You also may need to condense abstracts to soundbites, copy quotes accurately to avoid plagiarism, and respond to sources as you’re reading with an annotated bibliography that is in a document or a spreadsheet.

Tip # 3: Ask for help!

There is NO SHAME in asking for help. Always ask for help if you feel like you’re not learning something, if you feel overwhelmed, depressed or like you’re failing. As students make the transition from an understudy to an expert, many believe they have to understand everything or do all the work of thinking through ideas alone. Nothing can be further from the truth. Some of the most brilliant discoveries and most powerful work in history came about through people being real with each other. If you’re feeling challenged in your work, reach out to your major professor, a librarian who specializes in your field, a graduate student in your department who is further along in their process, or anyone else you feel you can trust in regard to your research.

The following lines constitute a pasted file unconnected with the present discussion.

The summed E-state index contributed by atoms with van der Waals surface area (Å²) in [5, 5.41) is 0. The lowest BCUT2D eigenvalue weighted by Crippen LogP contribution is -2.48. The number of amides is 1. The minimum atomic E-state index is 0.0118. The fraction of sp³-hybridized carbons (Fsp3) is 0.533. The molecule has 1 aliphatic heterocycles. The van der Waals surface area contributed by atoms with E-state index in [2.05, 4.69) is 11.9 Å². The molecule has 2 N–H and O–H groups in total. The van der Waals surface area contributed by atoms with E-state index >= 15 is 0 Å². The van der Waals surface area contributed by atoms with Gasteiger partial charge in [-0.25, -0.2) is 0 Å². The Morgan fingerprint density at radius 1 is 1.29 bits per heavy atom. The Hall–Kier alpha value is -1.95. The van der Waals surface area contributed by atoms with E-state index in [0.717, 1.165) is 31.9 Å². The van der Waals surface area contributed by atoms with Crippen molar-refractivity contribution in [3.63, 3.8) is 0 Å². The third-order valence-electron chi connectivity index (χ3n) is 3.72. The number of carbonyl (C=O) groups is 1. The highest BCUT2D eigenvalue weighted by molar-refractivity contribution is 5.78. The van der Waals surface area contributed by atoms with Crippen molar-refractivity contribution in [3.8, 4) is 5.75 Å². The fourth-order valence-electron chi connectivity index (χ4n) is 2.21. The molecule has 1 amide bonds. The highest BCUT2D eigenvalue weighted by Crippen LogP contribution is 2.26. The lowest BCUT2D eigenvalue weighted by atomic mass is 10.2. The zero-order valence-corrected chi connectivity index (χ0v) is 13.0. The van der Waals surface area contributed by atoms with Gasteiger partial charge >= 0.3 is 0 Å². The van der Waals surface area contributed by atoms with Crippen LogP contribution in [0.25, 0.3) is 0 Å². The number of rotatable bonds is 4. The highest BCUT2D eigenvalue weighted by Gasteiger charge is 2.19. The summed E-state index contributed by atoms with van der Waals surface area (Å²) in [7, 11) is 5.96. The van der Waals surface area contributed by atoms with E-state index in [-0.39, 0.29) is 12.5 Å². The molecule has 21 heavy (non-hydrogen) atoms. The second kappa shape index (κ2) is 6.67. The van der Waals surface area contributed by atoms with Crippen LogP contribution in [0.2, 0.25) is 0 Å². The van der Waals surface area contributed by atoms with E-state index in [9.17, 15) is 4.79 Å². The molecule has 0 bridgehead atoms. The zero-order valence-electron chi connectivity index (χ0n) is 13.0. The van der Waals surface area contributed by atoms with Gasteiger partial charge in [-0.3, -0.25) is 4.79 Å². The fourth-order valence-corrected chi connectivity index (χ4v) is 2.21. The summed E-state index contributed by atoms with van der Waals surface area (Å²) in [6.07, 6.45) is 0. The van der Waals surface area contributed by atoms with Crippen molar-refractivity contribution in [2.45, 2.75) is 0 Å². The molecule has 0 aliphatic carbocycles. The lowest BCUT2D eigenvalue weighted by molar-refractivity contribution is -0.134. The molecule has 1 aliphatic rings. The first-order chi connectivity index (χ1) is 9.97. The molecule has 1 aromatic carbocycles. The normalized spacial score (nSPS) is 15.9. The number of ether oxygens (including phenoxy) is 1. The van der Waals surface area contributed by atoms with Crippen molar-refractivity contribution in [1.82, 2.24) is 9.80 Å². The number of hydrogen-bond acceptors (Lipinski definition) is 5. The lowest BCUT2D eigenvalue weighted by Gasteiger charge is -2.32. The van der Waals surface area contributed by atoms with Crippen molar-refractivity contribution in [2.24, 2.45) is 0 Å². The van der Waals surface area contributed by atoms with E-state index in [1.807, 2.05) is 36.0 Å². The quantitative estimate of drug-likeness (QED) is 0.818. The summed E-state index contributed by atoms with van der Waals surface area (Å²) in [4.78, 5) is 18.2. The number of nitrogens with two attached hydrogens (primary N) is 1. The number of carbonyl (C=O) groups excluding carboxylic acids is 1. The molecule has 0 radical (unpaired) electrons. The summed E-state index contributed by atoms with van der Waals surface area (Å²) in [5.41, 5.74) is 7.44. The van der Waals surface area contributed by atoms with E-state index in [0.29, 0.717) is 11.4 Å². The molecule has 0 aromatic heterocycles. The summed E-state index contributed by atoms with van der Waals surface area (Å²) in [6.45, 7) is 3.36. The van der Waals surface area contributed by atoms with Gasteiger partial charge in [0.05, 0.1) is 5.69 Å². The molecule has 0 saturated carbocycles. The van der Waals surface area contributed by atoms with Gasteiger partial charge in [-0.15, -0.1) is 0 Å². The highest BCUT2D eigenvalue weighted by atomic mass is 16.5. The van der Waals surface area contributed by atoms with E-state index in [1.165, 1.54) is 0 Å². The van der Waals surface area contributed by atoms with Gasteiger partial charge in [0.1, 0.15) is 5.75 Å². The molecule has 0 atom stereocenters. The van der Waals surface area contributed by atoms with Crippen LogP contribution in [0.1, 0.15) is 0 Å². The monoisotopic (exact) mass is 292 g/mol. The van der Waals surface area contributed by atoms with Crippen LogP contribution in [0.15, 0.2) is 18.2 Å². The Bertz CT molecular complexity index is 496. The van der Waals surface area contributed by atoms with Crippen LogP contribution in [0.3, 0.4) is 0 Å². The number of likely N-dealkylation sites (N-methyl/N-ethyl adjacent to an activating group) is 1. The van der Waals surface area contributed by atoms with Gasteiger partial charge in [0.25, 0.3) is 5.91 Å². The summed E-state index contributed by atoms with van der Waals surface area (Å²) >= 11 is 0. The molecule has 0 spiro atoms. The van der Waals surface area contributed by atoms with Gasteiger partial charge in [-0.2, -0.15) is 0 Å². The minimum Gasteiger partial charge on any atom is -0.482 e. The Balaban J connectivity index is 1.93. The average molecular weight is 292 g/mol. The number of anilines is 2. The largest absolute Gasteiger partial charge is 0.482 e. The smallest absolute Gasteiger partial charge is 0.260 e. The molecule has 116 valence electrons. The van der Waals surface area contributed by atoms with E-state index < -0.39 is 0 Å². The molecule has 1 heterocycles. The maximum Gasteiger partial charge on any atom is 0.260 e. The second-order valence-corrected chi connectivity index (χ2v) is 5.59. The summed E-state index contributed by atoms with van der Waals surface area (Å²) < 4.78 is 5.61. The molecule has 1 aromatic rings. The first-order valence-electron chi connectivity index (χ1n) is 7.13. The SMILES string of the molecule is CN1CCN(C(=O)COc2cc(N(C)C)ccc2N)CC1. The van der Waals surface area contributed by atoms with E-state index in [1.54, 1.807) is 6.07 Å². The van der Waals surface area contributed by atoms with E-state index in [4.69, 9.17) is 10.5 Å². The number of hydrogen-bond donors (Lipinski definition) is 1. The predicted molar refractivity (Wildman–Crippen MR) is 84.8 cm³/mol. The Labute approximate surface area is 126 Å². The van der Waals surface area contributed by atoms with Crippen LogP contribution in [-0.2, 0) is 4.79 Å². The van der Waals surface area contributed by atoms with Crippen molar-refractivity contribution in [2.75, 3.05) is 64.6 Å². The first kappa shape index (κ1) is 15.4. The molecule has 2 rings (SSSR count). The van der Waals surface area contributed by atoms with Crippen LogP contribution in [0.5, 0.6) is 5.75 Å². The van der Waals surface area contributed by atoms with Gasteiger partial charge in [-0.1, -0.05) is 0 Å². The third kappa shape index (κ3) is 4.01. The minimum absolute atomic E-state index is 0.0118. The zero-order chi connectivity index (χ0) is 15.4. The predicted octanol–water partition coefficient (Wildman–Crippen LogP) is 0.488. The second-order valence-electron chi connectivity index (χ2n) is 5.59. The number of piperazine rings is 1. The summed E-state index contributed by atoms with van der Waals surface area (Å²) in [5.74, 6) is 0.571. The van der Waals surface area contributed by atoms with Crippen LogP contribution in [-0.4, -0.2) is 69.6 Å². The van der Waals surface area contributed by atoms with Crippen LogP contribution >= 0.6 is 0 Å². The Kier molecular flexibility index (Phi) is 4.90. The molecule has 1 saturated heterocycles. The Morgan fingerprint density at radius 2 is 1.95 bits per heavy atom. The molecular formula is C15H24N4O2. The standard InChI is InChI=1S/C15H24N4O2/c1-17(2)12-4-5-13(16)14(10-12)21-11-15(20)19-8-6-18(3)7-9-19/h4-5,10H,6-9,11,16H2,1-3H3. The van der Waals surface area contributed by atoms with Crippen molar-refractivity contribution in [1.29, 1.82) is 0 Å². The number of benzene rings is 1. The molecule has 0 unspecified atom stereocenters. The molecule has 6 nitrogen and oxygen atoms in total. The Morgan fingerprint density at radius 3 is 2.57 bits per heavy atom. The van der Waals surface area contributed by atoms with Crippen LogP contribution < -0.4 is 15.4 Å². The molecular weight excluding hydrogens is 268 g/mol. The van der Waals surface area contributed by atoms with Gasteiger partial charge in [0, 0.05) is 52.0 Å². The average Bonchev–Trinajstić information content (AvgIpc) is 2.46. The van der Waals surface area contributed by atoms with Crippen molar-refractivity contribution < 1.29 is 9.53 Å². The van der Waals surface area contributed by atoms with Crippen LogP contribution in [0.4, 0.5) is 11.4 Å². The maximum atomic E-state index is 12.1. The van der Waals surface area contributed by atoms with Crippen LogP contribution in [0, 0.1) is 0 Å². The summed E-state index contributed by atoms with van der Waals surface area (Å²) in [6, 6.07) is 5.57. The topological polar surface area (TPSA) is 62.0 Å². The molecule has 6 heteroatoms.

The emphasis here is selecting individuals you instinctively trust in your gut. For example, if you and your primary advisor are on shaky ground, arrange to meet with your secondary advisor before approaching your primary about the issue. Set an appointment (or multiple appointments) to work through your issue with your colleague. Make sure you arrive at the appointment with specific questions about your issue. If the person you have met with cannot help you definitively solve your problem, ask them if they can refer you to someone else or if there is literature you can read to help you better understand your issue. You can even reach out to trusted colleagues at other institutions. Don’t stop asking for help until you get the support you need!